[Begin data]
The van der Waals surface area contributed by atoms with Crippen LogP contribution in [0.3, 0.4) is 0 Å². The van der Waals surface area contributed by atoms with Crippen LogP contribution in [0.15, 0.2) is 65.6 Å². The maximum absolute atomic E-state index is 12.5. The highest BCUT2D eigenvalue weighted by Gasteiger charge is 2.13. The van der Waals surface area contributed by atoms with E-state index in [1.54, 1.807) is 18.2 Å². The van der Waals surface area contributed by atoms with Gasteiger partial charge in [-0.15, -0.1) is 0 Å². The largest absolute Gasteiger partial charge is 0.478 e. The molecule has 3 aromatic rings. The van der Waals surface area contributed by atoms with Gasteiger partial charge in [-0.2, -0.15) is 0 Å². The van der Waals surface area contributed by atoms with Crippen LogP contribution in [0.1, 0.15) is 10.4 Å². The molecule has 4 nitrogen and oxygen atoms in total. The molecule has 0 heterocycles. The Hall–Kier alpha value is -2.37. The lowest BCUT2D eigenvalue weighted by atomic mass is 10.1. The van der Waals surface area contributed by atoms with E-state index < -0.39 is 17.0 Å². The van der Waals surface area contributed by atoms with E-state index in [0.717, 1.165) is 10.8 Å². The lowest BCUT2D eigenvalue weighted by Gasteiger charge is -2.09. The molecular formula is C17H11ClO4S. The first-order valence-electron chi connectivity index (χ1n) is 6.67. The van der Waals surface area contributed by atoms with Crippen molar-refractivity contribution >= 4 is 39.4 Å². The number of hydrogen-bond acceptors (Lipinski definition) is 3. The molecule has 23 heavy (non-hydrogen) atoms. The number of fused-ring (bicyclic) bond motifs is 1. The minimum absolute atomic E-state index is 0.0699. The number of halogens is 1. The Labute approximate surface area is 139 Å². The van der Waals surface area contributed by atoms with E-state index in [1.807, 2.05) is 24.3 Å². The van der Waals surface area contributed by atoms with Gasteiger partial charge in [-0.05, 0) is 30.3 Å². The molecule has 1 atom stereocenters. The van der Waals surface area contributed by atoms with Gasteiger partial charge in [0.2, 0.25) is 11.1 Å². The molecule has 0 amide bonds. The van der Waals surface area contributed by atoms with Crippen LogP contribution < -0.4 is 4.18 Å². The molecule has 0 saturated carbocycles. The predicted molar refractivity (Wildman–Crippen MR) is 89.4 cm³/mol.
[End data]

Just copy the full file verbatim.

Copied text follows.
The van der Waals surface area contributed by atoms with Crippen LogP contribution in [0.3, 0.4) is 0 Å². The van der Waals surface area contributed by atoms with Crippen LogP contribution in [0.15, 0.2) is 65.6 Å². The maximum absolute atomic E-state index is 12.5. The highest BCUT2D eigenvalue weighted by Gasteiger charge is 2.13. The van der Waals surface area contributed by atoms with E-state index in [1.54, 1.807) is 18.2 Å². The van der Waals surface area contributed by atoms with Gasteiger partial charge in [-0.15, -0.1) is 0 Å². The largest absolute Gasteiger partial charge is 0.478 e. The molecule has 3 aromatic rings. The van der Waals surface area contributed by atoms with Gasteiger partial charge in [-0.2, -0.15) is 0 Å². The van der Waals surface area contributed by atoms with Crippen LogP contribution in [0.1, 0.15) is 10.4 Å². The molecule has 4 nitrogen and oxygen atoms in total. The molecule has 0 heterocycles. The Hall–Kier alpha value is -2.37. The lowest BCUT2D eigenvalue weighted by atomic mass is 10.1. The van der Waals surface area contributed by atoms with E-state index < -0.39 is 17.0 Å². The van der Waals surface area contributed by atoms with E-state index in [0.717, 1.165) is 10.8 Å². The lowest BCUT2D eigenvalue weighted by Gasteiger charge is -2.09. The molecular formula is C17H11ClO4S. The first-order valence-electron chi connectivity index (χ1n) is 6.67. The van der Waals surface area contributed by atoms with Crippen molar-refractivity contribution >= 4 is 39.4 Å². The number of hydrogen-bond acceptors (Lipinski definition) is 3. The molecule has 23 heavy (non-hydrogen) atoms. The number of fused-ring (bicyclic) bond motifs is 1. The minimum absolute atomic E-state index is 0.0699. The number of halogens is 1. The Labute approximate surface area is 139 Å². The van der Waals surface area contributed by atoms with E-state index in [1.807, 2.05) is 24.3 Å². The van der Waals surface area contributed by atoms with Gasteiger partial charge in [-0.05, 0) is 30.3 Å². The molecule has 1 atom stereocenters. The van der Waals surface area contributed by atoms with Gasteiger partial charge in [0.2, 0.25) is 11.1 Å². The molecule has 0 amide bonds. The van der Waals surface area contributed by atoms with Crippen LogP contribution < -0.4 is 4.18 Å². The molecule has 0 saturated carbocycles. The predicted molar refractivity (Wildman–Crippen MR) is 89.4 cm³/mol.